Some have noticed the distinctly Yiddish origins of a particularly salty kiss-off Dr. Miller shouted from a payphone as well as the New York ethnic accent that slips out when she’s heated or vulnerable. We know her dad is a candy-store owner with Mafia connections, and that like Don, her chic exterior hides a less privileged past. So of course, we’ve been wondering: Is she really a Jewish girl, or did she just have Yiddish-speaking neighbors in the borough of her youth?
Shifting the Gaze: Painting and Feminism at the Jewish Museum in New York — reviewed here in the Forward — features canvases, and a few sculptures and decorative objects, influenced by several waves of feminism over the past 80 years. The exhibit’s curator, Daniel Belasco, spoke recently with The Sisterhood about the Jewish Museum’s history of acquiring self-consciously feminist artwork, and gives a virtual tour of some of the show’s stand-out works.
The slideshow is best viewed in fullscreen mode.
The High Court in Israel has come down with a decision that formally recognizes the right of the rabbinical court to use charity funds to pay off recalcitrant husbands who are blackmailing their wives in exchange for agreeing to a divorce. That is, the Beit Din is not only supportive of the blackmail process in theory but fully enables it.
This is a process in which the woman says, “I want a divorce,” the man says, “I’ll give it to you for a price,” and the rabbis say, “We’ll pay some, and the woman will pay the rest.” The money comes from a not-for-profit fund controlled by the Beit Din that is called, outrageously enough, The Aguna Fund. Just thinking about our rabbinical justice system in action gives me a migraine.
A shameful admission from a proud feminist: I’ve been watching the latest season of the reality show competition “America’s Next Top Model.” I know, I know, I ought to be ashamed of myself, but there’s something about this show that is so far removed from day-to-day life that I just can’t help myself.
Of course I try to assuage my guilty conscience by providing a running feminist commentary as I’m watching, but I can’t deny the blatantly obvious: I’m still one of the consumers who’s caught up in this warped perception of feminine beauty.
And yet, there is a small feminist victory in all this — and it has nothing to do with the inclusion this season of a Modern Orthodox contestant.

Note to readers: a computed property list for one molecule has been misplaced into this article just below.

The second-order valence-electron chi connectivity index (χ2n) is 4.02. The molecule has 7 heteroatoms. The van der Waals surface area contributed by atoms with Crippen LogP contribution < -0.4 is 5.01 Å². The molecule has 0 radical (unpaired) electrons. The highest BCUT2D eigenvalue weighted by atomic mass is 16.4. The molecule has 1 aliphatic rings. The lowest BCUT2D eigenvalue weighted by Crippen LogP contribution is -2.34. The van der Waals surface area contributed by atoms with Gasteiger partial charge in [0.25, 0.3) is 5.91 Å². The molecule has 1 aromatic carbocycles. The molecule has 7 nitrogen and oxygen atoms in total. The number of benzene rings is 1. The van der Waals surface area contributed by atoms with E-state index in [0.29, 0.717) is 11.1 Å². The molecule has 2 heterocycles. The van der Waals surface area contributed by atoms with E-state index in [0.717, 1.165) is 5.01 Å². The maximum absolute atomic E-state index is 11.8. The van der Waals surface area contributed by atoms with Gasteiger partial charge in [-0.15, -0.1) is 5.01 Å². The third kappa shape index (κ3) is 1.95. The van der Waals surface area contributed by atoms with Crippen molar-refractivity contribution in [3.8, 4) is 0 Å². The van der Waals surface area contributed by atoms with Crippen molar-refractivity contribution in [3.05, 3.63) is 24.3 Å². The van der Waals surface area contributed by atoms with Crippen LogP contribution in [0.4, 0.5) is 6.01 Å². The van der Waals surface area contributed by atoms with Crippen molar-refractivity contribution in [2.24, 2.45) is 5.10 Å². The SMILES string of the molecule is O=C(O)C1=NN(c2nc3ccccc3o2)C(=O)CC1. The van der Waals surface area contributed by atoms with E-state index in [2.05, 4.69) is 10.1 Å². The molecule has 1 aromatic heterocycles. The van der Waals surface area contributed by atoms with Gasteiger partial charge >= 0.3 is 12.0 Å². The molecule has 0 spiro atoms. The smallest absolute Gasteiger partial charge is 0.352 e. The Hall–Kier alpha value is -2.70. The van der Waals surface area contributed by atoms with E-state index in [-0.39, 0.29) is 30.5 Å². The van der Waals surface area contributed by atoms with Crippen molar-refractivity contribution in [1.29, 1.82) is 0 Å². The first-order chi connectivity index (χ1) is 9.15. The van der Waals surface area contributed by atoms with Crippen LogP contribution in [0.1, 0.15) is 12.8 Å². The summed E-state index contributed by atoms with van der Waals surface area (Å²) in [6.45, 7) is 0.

In the ultra-Orthodox Jerusalem neighborhood of Mea Shearim, attempts to ban women from the main street during Sukkot has prompted protests.
The “lactivist” community is calling for a boycott of Old Navy because the retailer is selling “Formula Powered” onesies. As Deborah Kolben points out on Kveller, Jewish tradition “recognizes that breastfeeding is both a burden and a blessing.”
Beginning this week, federal regulations require health insurance companies to provide free preventive health services — but those preventive services do not include free birth control, at least not yet.
For the past two weeks, during the Days of Awe, I have gone completely without celebrity gossip — no TMZ, no US Weekly, nothing. I know, it sounds like a sacrifice Cher from the movie “Clueless” would make, a tiny act of self-denial in an otherwise frivolous life. But the abstention actually proved quite revelatory, allowing me to see just how deep I had sunk into the ocean of useless information.
My habit evolved slowly. First I just read the cover of tabloid magazines if I happened to be waiting in line at a drugstore or airport bookstore. Then I started flipping through them. After that, I started checking the celebrity gossip websites once or twice a week as a reward for a busy day or strenuous effort. Once or twice a week somehow turned into to daily habit, which then turned into a few times a day, which was the case for the previous year — until a couple of weeks ago.
Graphic Details: Confessional Comics by Jewish Women, an exhibit opening October 1 at San Francisco’s Cartoon Art Museum, almost ended before it began.
About two years ago, as I was walking through the Museum of Cartoon and Comic Art’s annual expo at the Puck Building, I noticed a lot of tables where young women artists with Jewish last names were presenting their work. Most of the cartoons were confessional, raw and pretty revealing. They were also beautifully rendered, sharply written, and completely engaging.
A few days after interviewing seven or eight of the cartoonists for a story on Jewish women cartoonists for Jewish Living magazine, the publication folded. Luckily, the Forward’s arts and culture editor accepted the pitch. After the article ran I received an email from a doctoral candidate named Sarah Lightman, who is researching autobiography in comics at the University of Glasgow. Had I considered turning the story — “Graphic Confessions of Jewish Women” — into an exhibit of some kind?
When I was a student at Tel Aviv University, during my second year of college, I spent a number of Shabbatot and holidays with new friends — young women who had, like me, grown up in the States, and were now newly Orthodox — who were learning how to be religious at Neve Yerushalyaim yeshiva in Jerusalem’s Har Nof neighborhood.
I know how it feels to be attracted to the other side of Jewish life. I’ve always been fascinated by and attracted to deep religious experience and the meaning it brings to those who aren’t satisfied skating on the surface of life.